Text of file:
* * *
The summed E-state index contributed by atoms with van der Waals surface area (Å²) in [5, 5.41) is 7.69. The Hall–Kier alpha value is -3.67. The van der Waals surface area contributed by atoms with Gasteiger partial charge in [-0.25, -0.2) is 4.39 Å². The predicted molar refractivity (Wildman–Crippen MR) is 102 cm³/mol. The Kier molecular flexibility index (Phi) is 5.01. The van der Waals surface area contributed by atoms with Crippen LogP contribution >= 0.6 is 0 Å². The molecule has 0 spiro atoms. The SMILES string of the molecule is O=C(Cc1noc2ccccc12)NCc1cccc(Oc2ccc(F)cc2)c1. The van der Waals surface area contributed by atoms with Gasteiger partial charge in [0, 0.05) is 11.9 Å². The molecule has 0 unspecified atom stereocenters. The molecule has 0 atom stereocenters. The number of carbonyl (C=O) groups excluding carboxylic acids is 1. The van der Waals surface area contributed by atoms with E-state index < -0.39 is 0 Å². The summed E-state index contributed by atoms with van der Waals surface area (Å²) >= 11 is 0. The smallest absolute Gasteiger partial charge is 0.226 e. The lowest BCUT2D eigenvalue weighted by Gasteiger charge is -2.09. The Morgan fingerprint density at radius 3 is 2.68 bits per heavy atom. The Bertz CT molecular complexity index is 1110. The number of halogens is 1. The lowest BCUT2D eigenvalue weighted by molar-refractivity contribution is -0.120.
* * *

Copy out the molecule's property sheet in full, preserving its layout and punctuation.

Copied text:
The summed E-state index contributed by atoms with van der Waals surface area (Å²) in [5, 5.41) is 7.69. The Hall–Kier alpha value is -3.67. The van der Waals surface area contributed by atoms with Gasteiger partial charge in [-0.25, -0.2) is 4.39 Å². The predicted molar refractivity (Wildman–Crippen MR) is 102 cm³/mol. The Kier molecular flexibility index (Phi) is 5.01. The van der Waals surface area contributed by atoms with Crippen LogP contribution >= 0.6 is 0 Å². The molecule has 0 spiro atoms. The SMILES string of the molecule is O=C(Cc1noc2ccccc12)NCc1cccc(Oc2ccc(F)cc2)c1. The van der Waals surface area contributed by atoms with Gasteiger partial charge in [0, 0.05) is 11.9 Å². The molecule has 0 unspecified atom stereocenters. The molecule has 0 atom stereocenters. The number of carbonyl (C=O) groups excluding carboxylic acids is 1. The van der Waals surface area contributed by atoms with E-state index < -0.39 is 0 Å². The summed E-state index contributed by atoms with van der Waals surface area (Å²) >= 11 is 0. The smallest absolute Gasteiger partial charge is 0.226 e. The lowest BCUT2D eigenvalue weighted by Gasteiger charge is -2.09. The Morgan fingerprint density at radius 3 is 2.68 bits per heavy atom. The Bertz CT molecular complexity index is 1110. The number of halogens is 1. The lowest BCUT2D eigenvalue weighted by molar-refractivity contribution is -0.120.